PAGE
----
Friday, February 14, 2014

CBCP Pastoral Exhortation on Philippine Culture (1999) 3/3

This section proffers the honest endeavor and consequent deliberate effort of the Catholic Bishops’ Conference of the Philippines to describe and qualify the perceived realities and key implications of the Philippine Culture. It does this by dealing with the following three headings as hereunder abbreviated:

Traditional Filipino Values

Filipinos work hard for the welfare of their families. Here from, they also expect much in return – such as support and understanding. These become more felt when the government fail to meet even but their basic necessities.

Filipino “familism” is what by and large shapes the Filipino notion of authority and power. Power is understood and lived in its vertical (autocratic) dimension – to the lost of its horizontal (democratic) dimension.

Power and influence are measured by one’s connection with the political and/or economic structure. Power and influence wherefore practically excludes human equality and subsidiarity.

Excesses and incompatibilities

The otherwise endearing family ties become so exclusive that the sense of common good and social welfare is sadly lost. This exclusivity more often that not, brings about abusive economic and/or political dynasties.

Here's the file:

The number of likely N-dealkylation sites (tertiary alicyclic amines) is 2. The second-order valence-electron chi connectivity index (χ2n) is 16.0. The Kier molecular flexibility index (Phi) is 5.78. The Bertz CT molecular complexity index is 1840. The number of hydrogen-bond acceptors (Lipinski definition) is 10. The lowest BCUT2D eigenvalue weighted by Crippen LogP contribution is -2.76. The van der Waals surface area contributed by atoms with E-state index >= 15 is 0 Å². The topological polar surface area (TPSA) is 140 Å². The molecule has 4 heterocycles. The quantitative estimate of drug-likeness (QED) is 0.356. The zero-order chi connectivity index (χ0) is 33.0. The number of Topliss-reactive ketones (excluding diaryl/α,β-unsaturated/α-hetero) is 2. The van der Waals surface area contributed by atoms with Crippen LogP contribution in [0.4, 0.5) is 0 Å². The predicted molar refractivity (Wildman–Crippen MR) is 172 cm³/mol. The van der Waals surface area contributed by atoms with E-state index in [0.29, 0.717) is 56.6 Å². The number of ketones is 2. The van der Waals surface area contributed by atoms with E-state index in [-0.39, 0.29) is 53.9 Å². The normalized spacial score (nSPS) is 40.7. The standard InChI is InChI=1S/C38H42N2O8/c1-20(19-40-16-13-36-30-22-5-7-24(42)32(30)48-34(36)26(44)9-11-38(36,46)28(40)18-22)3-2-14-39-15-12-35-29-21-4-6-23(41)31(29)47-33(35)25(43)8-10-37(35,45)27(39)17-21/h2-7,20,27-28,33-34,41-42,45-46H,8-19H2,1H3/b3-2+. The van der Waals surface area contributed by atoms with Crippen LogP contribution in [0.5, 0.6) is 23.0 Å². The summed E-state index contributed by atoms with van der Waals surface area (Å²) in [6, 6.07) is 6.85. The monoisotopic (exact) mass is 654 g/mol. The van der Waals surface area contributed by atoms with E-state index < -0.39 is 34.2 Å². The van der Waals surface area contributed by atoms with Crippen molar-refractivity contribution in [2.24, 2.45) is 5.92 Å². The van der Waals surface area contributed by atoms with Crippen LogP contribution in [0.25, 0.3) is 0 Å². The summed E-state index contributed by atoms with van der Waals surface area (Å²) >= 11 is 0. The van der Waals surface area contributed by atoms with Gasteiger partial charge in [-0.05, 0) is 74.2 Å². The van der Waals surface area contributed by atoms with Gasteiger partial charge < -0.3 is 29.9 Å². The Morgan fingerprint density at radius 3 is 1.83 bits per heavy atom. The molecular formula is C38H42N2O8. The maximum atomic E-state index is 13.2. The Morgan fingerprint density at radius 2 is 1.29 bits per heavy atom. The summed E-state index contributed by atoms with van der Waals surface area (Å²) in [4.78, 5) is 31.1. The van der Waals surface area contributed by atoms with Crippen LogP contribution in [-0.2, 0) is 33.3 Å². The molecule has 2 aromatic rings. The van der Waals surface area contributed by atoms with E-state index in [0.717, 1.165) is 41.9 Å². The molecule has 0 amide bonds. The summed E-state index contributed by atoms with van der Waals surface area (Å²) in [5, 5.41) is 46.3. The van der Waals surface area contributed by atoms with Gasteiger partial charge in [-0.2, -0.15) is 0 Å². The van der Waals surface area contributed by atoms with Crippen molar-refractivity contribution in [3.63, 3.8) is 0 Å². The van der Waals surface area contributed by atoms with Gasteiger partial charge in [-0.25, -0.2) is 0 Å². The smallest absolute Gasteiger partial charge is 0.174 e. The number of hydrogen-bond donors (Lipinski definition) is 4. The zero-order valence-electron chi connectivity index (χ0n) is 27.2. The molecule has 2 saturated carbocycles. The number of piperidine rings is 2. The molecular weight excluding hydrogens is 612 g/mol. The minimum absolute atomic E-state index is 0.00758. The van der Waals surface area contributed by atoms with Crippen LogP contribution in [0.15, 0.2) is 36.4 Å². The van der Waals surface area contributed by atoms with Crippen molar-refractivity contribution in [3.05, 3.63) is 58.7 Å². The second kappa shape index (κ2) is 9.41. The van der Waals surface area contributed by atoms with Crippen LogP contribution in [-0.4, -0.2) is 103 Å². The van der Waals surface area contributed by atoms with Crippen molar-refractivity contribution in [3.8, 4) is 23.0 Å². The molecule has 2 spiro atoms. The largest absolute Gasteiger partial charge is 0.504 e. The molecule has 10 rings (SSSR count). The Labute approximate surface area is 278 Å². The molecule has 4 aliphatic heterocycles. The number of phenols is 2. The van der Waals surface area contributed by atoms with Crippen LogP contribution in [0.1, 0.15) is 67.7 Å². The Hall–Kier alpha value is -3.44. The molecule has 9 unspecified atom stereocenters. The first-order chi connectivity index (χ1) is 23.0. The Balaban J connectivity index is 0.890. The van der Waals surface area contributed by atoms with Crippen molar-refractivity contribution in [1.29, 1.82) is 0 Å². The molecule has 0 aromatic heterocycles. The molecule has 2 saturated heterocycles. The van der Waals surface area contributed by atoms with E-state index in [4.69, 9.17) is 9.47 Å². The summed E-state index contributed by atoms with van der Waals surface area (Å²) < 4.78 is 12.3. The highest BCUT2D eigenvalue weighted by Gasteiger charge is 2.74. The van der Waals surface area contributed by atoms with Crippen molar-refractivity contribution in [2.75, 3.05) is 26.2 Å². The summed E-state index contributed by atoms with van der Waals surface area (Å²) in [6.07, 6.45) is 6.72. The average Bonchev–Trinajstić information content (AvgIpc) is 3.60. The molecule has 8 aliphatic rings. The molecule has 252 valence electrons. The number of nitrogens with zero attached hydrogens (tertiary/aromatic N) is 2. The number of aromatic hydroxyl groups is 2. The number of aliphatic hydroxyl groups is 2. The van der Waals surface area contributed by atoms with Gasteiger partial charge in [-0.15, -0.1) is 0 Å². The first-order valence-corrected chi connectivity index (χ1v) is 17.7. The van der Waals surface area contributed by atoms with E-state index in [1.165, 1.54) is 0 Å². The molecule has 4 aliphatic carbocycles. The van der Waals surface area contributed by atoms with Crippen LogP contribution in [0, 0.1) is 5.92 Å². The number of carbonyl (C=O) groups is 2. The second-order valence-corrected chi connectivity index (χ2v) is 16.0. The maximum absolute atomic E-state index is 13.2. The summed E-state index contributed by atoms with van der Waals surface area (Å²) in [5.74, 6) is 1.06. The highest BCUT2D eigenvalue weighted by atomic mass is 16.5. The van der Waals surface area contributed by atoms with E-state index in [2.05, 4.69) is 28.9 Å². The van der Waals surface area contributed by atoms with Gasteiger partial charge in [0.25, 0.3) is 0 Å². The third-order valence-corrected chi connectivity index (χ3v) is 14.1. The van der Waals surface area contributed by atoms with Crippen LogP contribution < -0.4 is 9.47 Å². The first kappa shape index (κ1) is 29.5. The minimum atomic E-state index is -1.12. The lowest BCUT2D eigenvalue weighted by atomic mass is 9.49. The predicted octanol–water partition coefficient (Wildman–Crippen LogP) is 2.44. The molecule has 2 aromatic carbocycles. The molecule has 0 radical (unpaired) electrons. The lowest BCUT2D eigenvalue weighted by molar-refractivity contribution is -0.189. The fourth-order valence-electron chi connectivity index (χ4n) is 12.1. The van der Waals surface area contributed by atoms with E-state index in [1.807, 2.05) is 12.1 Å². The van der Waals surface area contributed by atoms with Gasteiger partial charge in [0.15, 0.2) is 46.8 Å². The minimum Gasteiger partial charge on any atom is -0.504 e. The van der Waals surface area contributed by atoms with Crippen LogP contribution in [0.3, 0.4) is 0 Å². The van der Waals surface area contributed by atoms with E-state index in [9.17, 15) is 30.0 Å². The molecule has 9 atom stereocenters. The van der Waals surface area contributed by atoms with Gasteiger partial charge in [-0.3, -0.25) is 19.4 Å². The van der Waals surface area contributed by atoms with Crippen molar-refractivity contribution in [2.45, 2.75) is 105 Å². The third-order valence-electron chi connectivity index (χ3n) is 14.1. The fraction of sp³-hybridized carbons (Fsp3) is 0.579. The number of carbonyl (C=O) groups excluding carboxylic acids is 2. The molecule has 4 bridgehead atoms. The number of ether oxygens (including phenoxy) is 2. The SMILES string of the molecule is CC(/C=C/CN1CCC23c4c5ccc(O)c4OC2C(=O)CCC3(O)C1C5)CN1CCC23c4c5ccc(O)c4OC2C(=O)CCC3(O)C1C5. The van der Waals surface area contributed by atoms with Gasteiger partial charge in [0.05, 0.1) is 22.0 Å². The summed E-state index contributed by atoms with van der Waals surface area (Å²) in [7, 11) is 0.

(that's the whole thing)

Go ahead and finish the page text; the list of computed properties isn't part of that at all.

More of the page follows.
The drive for excellence as a personal challenge to one’s capacity in this and that human endeavor can sadly degenerate a “crab mentality.” Meaning: Everybody pulling down anybody else when someone appears succeeding.

Certain examples of contradictory pairing: Hospitality VS Inhospitable Stance. Personalism VS Prudence. Negotiation VS Principle. Compadre System VS Truth. Patron-Client Relationship VS Objectivity.

Emergent Values

There came to fore certain novel emergent value systems – with their respective merits. There is “Republican Democracy” characterized by Representational Government, Popular Elections, and Separation of Powers.

Then happened the “People Power” based on a republican form of government plus popular participation plus political assertion. The power of the people comes from a collective dissent as sovereignty is theirs.

And there is “Social Justice” that is the composite of “Commutative Justice” (one citizen to another), “Legal Justice” (citizen to the government) and “Distributive Justice” (government to the citizens) – in doing what is just.